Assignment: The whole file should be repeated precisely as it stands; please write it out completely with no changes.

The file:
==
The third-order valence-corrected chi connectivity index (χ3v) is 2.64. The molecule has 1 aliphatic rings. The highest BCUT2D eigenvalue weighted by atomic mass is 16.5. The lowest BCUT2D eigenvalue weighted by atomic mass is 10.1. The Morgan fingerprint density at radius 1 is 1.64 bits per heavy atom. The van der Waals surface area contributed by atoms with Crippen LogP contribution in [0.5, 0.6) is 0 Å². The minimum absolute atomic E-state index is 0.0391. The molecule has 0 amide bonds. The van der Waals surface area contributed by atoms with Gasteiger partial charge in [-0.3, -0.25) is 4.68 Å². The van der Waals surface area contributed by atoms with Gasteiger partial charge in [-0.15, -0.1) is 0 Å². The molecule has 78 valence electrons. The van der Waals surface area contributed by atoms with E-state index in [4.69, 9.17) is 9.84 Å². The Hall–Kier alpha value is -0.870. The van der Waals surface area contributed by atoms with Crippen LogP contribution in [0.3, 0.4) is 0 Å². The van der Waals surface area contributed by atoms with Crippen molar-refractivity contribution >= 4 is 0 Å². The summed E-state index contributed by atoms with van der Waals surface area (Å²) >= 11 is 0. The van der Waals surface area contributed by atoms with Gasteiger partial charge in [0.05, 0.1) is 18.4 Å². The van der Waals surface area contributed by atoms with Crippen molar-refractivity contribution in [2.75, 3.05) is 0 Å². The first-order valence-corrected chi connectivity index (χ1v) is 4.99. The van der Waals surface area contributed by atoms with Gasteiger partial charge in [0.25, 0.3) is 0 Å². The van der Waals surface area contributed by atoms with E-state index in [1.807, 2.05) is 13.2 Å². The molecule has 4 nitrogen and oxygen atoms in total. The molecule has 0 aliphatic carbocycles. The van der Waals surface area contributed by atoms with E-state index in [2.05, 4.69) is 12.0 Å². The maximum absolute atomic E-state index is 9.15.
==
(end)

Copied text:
The third-order valence-corrected chi connectivity index (χ3v) is 2.64. The molecule has 1 aliphatic rings. The highest BCUT2D eigenvalue weighted by atomic mass is 16.5. The lowest BCUT2D eigenvalue weighted by atomic mass is 10.1. The Morgan fingerprint density at radius 1 is 1.64 bits per heavy atom. The van der Waals surface area contributed by atoms with Crippen LogP contribution in [0.5, 0.6) is 0 Å². The minimum absolute atomic E-state index is 0.0391. The molecule has 0 amide bonds. The van der Waals surface area contributed by atoms with Gasteiger partial charge in [-0.3, -0.25) is 4.68 Å². The van der Waals surface area contributed by atoms with Gasteiger partial charge in [-0.15, -0.1) is 0 Å². The molecule has 78 valence electrons. The van der Waals surface area contributed by atoms with E-state index in [4.69, 9.17) is 9.84 Å². The Hall–Kier alpha value is -0.870. The van der Waals surface area contributed by atoms with Crippen LogP contribution in [0.3, 0.4) is 0 Å². The van der Waals surface area contributed by atoms with Crippen molar-refractivity contribution >= 4 is 0 Å². The summed E-state index contributed by atoms with van der Waals surface area (Å²) >= 11 is 0. The van der Waals surface area contributed by atoms with Gasteiger partial charge in [0.05, 0.1) is 18.4 Å². The van der Waals surface area contributed by atoms with Crippen molar-refractivity contribution in [2.75, 3.05) is 0 Å². The first-order valence-corrected chi connectivity index (χ1v) is 4.99. The van der Waals surface area contributed by atoms with Gasteiger partial charge in [0.25, 0.3) is 0 Å². The van der Waals surface area contributed by atoms with E-state index in [1.807, 2.05) is 13.2 Å². The molecule has 4 nitrogen and oxygen atoms in total. The molecule has 0 aliphatic carbocycles. The van der Waals surface area contributed by atoms with E-state index in [2.05, 4.69) is 12.0 Å². The maximum absolute atomic E-state index is 9.15.